Toward the end of the cooking process, we mixed up batter for corn fritters (more corn than pancake), and cooked them over a griddle near the fire:


Lastly, the beehive oven was emptied, the bread all browned and crusty!

The Sally Lunn (sweet yeast bread baked in a cast-iron Bundt pan):


Multiple loaves of wheat and herb breads:


And that blueberry pie (perhaps the best I’ve ever had–except anything Mrs. Nye makes!):










Andrew and I went looking for another diner this past weekend while we were out renting a tool for the current house project: one of those nifty epoxy garage floors.  Our go-to breakfast spot, Charlie’s, is just fine, but we were feeling something else.  Something new.  Something different.  Something that would have (hopefully!) less of a wait at 10:30 on a Sunday morning.

We were going to be in West Seneca to get the tool, and a quick Yelp search yielded Christie’s, located in the Southgate Plaza.


We showed up and were seated right away.  It’s not only a breakfast place, but it definitely has that kind of feel.  We loved it right away.  The food was cheap and the service was excellent.


I went with the ‘1×1,’ which is one pancake, one slice bacon, one sausage link and one egg.  Andrew went with the ‘2×2.’


I also added an order of their ‘the works’ home fries, just to keep it interesting.  A steaming plate of fried potatoes topped with peppers, onions, cheese and gravy!


The verdict:  We loved this place!  While I didn’t think the food was as good as Charlie’s (what can I say, I’m loyal), we loved the atmosphere and we’d definitely go back.  Because it’s larger, (and within minutes from Carolyn and Ben’s new place) I can see this being a better breakfast option for the family than Charlie’s here in East Aurora.  On more than one occasion we’ve had to resort to Plan B rather than face a 45-minute wait there.  Next time, I’ll skip the pancakes in favor of their french toast or their oatmeal!



This Saturday morning, I finally visited Paula’s Donuts.

Around here, everyone seems to agree that Paula’s are the best.  However, there are only two locations, both of which are in the Northtowns.  Serious bummer.  (Or necessary obstacle, due to my severe lack of self-control around sweets.)

As chance would have it, I scheduled a dinner date with some of our friends in Kenmore Friday night, and it also just happened that two of the four of us had to also be at the Niagara Falls Reserve Station at 9 a.m. the following morning.  Andrew Bair, a dear friend from ROTC, and I were scheduled to do our semi-annual muster (a.k.a. paperwork), so I arranged to spend the night at their place after we wrapped up our evening.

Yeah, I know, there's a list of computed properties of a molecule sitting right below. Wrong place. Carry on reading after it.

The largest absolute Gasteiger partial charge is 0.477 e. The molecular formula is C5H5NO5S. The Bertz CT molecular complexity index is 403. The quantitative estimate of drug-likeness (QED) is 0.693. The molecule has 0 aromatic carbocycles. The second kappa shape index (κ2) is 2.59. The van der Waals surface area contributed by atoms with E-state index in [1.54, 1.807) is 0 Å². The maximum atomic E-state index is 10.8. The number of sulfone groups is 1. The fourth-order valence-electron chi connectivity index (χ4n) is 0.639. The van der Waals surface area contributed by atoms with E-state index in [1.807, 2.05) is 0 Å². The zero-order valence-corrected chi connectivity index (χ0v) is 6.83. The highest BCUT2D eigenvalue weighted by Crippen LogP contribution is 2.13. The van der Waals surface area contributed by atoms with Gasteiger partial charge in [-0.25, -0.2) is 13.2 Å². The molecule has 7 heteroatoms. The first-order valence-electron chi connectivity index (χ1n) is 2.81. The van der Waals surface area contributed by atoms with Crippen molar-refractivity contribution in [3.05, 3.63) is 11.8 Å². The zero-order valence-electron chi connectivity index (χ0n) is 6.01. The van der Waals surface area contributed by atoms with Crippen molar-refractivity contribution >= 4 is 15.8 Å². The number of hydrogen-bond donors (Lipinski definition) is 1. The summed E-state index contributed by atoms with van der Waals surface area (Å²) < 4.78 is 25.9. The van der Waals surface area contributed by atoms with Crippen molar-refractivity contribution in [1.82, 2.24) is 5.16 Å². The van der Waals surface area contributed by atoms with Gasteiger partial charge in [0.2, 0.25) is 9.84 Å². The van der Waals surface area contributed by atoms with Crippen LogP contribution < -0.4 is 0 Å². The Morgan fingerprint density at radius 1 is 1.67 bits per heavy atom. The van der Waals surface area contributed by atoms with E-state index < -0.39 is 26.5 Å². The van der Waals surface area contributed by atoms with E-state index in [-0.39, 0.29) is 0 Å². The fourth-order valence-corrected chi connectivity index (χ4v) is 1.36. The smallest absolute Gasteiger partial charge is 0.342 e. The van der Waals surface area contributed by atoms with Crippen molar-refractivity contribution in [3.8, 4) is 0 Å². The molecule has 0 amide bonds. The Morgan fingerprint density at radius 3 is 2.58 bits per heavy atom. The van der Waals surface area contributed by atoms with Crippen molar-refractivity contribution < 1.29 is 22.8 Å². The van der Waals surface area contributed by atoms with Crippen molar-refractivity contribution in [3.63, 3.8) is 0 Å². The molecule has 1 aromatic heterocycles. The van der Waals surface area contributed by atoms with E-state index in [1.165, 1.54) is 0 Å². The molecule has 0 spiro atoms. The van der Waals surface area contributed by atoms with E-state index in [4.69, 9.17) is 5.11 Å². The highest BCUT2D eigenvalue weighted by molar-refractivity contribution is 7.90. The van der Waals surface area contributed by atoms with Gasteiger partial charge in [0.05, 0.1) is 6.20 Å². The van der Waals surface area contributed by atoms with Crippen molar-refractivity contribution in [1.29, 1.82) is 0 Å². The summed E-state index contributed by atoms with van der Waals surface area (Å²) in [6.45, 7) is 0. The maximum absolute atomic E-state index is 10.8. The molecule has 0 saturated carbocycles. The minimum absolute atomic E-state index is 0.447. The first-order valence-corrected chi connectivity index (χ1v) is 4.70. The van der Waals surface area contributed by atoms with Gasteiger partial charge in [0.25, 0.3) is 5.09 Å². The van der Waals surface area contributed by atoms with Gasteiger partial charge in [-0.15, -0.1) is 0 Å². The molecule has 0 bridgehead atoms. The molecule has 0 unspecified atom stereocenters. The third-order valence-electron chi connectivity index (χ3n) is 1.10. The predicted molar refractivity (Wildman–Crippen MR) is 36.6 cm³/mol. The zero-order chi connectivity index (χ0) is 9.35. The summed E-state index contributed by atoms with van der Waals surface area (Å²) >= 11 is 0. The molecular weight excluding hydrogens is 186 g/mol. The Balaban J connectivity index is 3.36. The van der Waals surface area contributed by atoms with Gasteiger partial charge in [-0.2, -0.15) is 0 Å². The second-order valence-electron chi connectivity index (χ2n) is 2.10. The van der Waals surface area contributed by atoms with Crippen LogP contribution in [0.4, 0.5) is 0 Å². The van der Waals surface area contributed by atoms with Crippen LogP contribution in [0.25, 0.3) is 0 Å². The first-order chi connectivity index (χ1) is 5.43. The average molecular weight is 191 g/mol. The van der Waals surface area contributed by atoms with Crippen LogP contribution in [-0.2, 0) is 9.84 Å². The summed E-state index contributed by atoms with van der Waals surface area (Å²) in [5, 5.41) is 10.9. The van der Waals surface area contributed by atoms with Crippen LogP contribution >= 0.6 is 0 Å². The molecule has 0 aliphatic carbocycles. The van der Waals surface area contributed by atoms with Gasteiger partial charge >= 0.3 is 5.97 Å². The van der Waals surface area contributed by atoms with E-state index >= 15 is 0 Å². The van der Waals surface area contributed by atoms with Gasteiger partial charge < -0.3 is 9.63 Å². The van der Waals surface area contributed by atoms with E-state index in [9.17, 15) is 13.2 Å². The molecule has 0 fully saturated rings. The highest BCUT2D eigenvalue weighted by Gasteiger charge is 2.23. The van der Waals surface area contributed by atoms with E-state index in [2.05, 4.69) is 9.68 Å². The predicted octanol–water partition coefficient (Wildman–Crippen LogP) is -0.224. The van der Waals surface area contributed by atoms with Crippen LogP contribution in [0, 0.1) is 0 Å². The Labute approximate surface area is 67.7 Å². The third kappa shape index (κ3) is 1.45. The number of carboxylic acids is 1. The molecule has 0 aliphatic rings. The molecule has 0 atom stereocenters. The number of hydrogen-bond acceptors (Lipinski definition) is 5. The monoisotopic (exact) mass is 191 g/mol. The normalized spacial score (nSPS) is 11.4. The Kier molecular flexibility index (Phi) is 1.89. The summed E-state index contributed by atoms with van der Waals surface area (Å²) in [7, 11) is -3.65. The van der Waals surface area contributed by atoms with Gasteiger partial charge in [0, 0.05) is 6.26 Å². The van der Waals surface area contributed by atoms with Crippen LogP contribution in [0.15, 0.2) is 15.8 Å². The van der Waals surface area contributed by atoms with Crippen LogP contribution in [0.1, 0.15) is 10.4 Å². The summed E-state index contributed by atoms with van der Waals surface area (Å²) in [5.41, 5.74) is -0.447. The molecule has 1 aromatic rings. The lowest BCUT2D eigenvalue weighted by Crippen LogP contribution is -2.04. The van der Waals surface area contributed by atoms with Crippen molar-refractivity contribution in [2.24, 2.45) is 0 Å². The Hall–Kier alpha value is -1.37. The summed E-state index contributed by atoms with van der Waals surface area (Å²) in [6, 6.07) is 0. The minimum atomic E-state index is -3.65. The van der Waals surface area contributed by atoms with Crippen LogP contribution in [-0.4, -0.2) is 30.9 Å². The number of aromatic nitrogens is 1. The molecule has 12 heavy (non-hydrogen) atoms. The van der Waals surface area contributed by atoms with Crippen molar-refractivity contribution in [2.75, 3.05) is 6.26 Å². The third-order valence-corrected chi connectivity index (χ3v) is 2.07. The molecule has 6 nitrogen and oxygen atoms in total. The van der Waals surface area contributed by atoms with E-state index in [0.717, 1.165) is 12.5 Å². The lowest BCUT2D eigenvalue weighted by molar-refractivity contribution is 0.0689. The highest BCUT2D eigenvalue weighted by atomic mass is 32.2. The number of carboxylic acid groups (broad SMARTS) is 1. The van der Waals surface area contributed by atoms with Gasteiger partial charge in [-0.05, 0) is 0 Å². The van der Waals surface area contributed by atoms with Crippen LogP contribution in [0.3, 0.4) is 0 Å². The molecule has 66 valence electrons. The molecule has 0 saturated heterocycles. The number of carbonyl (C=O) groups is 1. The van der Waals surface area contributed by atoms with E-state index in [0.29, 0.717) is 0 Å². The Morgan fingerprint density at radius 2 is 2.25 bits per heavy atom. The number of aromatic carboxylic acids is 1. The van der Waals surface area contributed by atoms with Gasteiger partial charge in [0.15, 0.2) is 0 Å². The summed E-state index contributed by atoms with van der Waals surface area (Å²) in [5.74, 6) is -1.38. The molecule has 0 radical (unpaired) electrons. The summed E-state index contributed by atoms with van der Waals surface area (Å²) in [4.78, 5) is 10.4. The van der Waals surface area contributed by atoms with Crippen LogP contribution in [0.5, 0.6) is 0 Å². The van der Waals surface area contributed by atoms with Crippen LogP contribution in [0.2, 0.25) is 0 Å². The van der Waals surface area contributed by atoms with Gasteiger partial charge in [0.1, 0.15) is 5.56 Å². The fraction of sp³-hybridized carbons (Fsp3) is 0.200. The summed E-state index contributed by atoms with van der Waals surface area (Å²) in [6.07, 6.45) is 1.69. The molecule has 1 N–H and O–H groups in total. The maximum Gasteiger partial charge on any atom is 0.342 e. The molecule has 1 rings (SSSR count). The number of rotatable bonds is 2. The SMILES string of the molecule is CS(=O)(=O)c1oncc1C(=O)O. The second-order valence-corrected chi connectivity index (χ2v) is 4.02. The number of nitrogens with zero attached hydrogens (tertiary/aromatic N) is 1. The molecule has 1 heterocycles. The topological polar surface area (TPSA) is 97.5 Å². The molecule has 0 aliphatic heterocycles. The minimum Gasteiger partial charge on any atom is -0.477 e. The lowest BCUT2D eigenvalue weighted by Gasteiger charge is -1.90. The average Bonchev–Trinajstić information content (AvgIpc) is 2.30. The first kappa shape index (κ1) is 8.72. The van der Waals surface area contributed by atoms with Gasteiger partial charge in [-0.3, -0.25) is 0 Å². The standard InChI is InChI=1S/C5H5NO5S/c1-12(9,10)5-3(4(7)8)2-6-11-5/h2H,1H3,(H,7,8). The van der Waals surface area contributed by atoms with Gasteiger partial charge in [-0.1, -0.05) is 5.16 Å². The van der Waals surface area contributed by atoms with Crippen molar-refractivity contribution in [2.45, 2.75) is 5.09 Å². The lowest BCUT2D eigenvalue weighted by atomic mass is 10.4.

After both Andrews, Liza and myself enjoyed Greek food, some Elmwood Avenue-walking and Vera Pizzaria cocktails (a blog post itself!), I said goodbye to Andrew and settled in on their air mattress.  (Admittedly strange staying without one’s spouse when you’re just 20 miles away, but it made sense.)

So, the next morning, the least we could do was stop off at Paula’s, which is just down the road from their home.


I don’t know that they’re famous for any particular flavor or type of donut–just that they ARE famous and the line forming as early as 7:30 on a Saturday proves that.


I’ve actually had Paula’s once before when a teacher brought them to school for us, but I’d never been there myself.  I do, however, remember their Red Velvet donuts and knew THAT was the flavor I’d be getting.  Or at least one of the flavors…

20140722-081552-29752647.jpgAnother favorite donut flavor of mine is Sour Cream, so I opted to try one of those, too.  The picture doesn’t lie; these donuts are pretty large and their crumb is just phenomenal.  Let’s just say that their texture and flavor makes eating a Dunkin’ Donut taste like a sponge.  Seriously.  (And I actually LIKE Dunkin’!)

I was good and only ate half of each…and of course bagged up the rest for later.



I just cannot even stress how good these are.  I may or may not be planning a repeat visit sometime in next month ;)

Last week, I brought dinner to a family in our Bible study who just had their first baby, little Parker.  I tell you what–I loved every second I held that little boy in my arm!  What a cutie :)

I wish I could say my ‘meal effort’ was completely sacrificial, but there were elements that were self-serving; namely the dessert and breakfast recipes I included!  I realized bringing this meal would check all three of my ‘boxes:’

1. trying a new recipe

2. giving away most of it so I don’t have to eat it all

3. no pressure on Andrew to eat something he won’t want/doesn’t like

Can I just say I still can’t believe I have to deal with #3, but, such is my lot in life.  I suppose his numerous other (actually important) qualities overcome his pickiness.

Anyway, so I immediately went to my trusty casserole–the only one I make–as their dinner entree.  It’s super easy, super tasty and actually something I felt they might make again.  It’s called ‘Kim’s Casserole,’ after my mom who made it for us once she joined the family.  I think this might have been the only casserole we had growing up, and I’m kind of surprised SHE made it.  I almost wonder if she made it up; I’ve never seen or heard of any other recipe like it.

Kim’s Casserole

1 box Uncle Ben’s Long Grain and Wild Rice (I use the quick-cooking version–why not??)

1 can Cream of Mushroom soup (grab the healthiest one you can find)

8-12 oz. ground sausage (I use Jimmy Dean Reduced Fat 12 oz. package)

1. Prepare rice and brown sausage.